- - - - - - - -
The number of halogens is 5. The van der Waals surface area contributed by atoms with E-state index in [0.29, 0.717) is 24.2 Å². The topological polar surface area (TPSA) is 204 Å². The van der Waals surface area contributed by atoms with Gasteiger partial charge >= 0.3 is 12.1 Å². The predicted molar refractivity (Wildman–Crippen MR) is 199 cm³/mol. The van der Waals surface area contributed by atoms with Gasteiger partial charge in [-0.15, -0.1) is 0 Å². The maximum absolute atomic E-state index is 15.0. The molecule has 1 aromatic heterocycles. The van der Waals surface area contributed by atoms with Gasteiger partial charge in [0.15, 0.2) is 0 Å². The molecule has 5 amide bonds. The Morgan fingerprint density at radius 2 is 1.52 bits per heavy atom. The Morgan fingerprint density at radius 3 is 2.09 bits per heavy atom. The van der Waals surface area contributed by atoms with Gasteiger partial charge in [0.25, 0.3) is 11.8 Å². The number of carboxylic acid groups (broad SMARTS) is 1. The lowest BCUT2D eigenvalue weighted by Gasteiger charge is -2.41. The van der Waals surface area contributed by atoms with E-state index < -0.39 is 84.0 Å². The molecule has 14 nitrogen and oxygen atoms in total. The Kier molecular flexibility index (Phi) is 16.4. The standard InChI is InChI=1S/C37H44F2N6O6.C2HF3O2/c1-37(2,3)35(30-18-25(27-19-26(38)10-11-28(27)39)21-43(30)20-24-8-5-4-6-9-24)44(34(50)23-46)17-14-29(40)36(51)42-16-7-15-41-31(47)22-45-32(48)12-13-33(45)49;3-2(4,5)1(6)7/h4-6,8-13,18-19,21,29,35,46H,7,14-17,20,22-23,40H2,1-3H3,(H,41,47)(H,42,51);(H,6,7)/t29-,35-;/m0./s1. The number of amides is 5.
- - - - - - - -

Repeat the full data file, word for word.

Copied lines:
The number of halogens is 5. The van der Waals surface area contributed by atoms with E-state index in [0.29, 0.717) is 24.2 Å². The topological polar surface area (TPSA) is 204 Å². The van der Waals surface area contributed by atoms with Gasteiger partial charge >= 0.3 is 12.1 Å². The predicted molar refractivity (Wildman–Crippen MR) is 199 cm³/mol. The van der Waals surface area contributed by atoms with Gasteiger partial charge in [-0.15, -0.1) is 0 Å². The maximum absolute atomic E-state index is 15.0. The molecule has 1 aromatic heterocycles. The van der Waals surface area contributed by atoms with Gasteiger partial charge in [0.15, 0.2) is 0 Å². The molecule has 5 amide bonds. The Morgan fingerprint density at radius 2 is 1.52 bits per heavy atom. The Morgan fingerprint density at radius 3 is 2.09 bits per heavy atom. The van der Waals surface area contributed by atoms with Gasteiger partial charge in [0.25, 0.3) is 11.8 Å². The number of carboxylic acid groups (broad SMARTS) is 1. The lowest BCUT2D eigenvalue weighted by Gasteiger charge is -2.41. The van der Waals surface area contributed by atoms with E-state index < -0.39 is 84.0 Å². The molecule has 14 nitrogen and oxygen atoms in total. The Kier molecular flexibility index (Phi) is 16.4. The standard InChI is InChI=1S/C37H44F2N6O6.C2HF3O2/c1-37(2,3)35(30-18-25(27-19-26(38)10-11-28(27)39)21-43(30)20-24-8-5-4-6-9-24)44(34(50)23-46)17-14-29(40)36(51)42-16-7-15-41-31(47)22-45-32(48)12-13-33(45)49;3-2(4,5)1(6)7/h4-6,8-13,18-19,21,29,35,46H,7,14-17,20,22-23,40H2,1-3H3,(H,41,47)(H,42,51);(H,6,7)/t29-,35-;/m0./s1. The number of amides is 5.